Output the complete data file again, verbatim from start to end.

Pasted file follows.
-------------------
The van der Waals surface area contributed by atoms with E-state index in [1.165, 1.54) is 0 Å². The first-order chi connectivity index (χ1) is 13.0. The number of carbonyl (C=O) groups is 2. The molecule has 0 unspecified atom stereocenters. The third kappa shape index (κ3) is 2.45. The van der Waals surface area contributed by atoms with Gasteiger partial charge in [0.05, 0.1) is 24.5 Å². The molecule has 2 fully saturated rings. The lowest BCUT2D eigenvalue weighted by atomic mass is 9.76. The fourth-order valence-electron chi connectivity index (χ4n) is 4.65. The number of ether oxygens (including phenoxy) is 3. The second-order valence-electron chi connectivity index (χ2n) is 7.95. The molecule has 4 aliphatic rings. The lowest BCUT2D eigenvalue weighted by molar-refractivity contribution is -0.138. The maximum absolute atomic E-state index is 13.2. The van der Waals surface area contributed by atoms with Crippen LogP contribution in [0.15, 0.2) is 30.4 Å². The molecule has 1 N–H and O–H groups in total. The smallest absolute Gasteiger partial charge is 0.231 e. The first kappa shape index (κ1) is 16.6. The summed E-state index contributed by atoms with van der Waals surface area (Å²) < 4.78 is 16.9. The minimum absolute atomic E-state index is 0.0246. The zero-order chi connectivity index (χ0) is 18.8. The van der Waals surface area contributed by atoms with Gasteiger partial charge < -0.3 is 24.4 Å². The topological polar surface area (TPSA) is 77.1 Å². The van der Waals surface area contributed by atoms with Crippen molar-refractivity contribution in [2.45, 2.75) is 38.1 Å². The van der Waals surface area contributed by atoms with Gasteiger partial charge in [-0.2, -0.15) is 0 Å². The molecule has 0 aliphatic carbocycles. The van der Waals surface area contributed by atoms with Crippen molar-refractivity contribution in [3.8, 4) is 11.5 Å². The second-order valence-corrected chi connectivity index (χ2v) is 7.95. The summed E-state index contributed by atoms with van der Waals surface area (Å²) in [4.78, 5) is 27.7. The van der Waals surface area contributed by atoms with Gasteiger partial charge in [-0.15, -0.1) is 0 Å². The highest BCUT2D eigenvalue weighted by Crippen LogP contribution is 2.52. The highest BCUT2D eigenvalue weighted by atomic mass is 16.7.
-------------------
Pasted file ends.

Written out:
The van der Waals surface area contributed by atoms with E-state index in [1.165, 1.54) is 0 Å². The first-order chi connectivity index (χ1) is 13.0. The number of carbonyl (C=O) groups is 2. The molecule has 0 unspecified atom stereocenters. The third kappa shape index (κ3) is 2.45. The van der Waals surface area contributed by atoms with Gasteiger partial charge in [0.05, 0.1) is 24.5 Å². The molecule has 2 fully saturated rings. The lowest BCUT2D eigenvalue weighted by atomic mass is 9.76. The fourth-order valence-electron chi connectivity index (χ4n) is 4.65. The number of ether oxygens (including phenoxy) is 3. The second-order valence-electron chi connectivity index (χ2n) is 7.95. The molecule has 4 aliphatic rings. The lowest BCUT2D eigenvalue weighted by molar-refractivity contribution is -0.138. The maximum absolute atomic E-state index is 13.2. The van der Waals surface area contributed by atoms with Crippen LogP contribution in [0.15, 0.2) is 30.4 Å². The molecule has 1 N–H and O–H groups in total. The smallest absolute Gasteiger partial charge is 0.231 e. The first kappa shape index (κ1) is 16.6. The summed E-state index contributed by atoms with van der Waals surface area (Å²) < 4.78 is 16.9. The minimum absolute atomic E-state index is 0.0246. The zero-order chi connectivity index (χ0) is 18.8. The van der Waals surface area contributed by atoms with Gasteiger partial charge < -0.3 is 24.4 Å². The topological polar surface area (TPSA) is 77.1 Å². The van der Waals surface area contributed by atoms with Crippen molar-refractivity contribution in [2.45, 2.75) is 38.1 Å². The van der Waals surface area contributed by atoms with Gasteiger partial charge in [-0.2, -0.15) is 0 Å². The molecule has 0 aliphatic carbocycles. The van der Waals surface area contributed by atoms with Crippen molar-refractivity contribution in [3.8, 4) is 11.5 Å². The second-order valence-corrected chi connectivity index (χ2v) is 7.95. The summed E-state index contributed by atoms with van der Waals surface area (Å²) in [4.78, 5) is 27.7. The van der Waals surface area contributed by atoms with Gasteiger partial charge in [-0.15, -0.1) is 0 Å². The highest BCUT2D eigenvalue weighted by Crippen LogP contribution is 2.52. The highest BCUT2D eigenvalue weighted by atomic mass is 16.7.